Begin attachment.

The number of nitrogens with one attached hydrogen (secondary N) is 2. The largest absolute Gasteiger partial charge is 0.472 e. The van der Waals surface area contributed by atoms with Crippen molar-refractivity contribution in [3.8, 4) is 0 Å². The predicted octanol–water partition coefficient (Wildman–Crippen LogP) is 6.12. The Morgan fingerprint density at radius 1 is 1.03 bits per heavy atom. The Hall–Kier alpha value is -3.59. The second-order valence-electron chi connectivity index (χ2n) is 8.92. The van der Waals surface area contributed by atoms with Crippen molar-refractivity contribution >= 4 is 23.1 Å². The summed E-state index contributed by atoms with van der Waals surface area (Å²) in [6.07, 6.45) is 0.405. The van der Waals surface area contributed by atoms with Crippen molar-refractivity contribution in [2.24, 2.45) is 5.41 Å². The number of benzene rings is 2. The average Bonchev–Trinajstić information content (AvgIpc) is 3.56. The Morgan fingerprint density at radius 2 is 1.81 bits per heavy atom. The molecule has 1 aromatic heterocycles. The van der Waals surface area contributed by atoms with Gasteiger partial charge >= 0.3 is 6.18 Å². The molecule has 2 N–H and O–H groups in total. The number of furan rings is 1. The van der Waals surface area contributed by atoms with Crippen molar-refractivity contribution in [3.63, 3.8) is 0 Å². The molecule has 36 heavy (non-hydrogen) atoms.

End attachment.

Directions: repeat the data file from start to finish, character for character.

The number of nitrogens with one attached hydrogen (secondary N) is 2. The largest absolute Gasteiger partial charge is 0.472 e. The van der Waals surface area contributed by atoms with Crippen molar-refractivity contribution in [3.8, 4) is 0 Å². The predicted octanol–water partition coefficient (Wildman–Crippen LogP) is 6.12. The Morgan fingerprint density at radius 1 is 1.03 bits per heavy atom. The Hall–Kier alpha value is -3.59. The second-order valence-electron chi connectivity index (χ2n) is 8.92. The van der Waals surface area contributed by atoms with Crippen molar-refractivity contribution >= 4 is 23.1 Å². The summed E-state index contributed by atoms with van der Waals surface area (Å²) in [6.07, 6.45) is 0.405. The van der Waals surface area contributed by atoms with Crippen molar-refractivity contribution in [2.24, 2.45) is 5.41 Å². The number of benzene rings is 2. The average Bonchev–Trinajstić information content (AvgIpc) is 3.56. The Morgan fingerprint density at radius 2 is 1.81 bits per heavy atom. The molecule has 1 aromatic heterocycles. The van der Waals surface area contributed by atoms with Gasteiger partial charge >= 0.3 is 6.18 Å². The molecule has 2 N–H and O–H groups in total. The number of furan rings is 1. The van der Waals surface area contributed by atoms with Crippen molar-refractivity contribution in [3.63, 3.8) is 0 Å². The molecule has 36 heavy (non-hydrogen) atoms.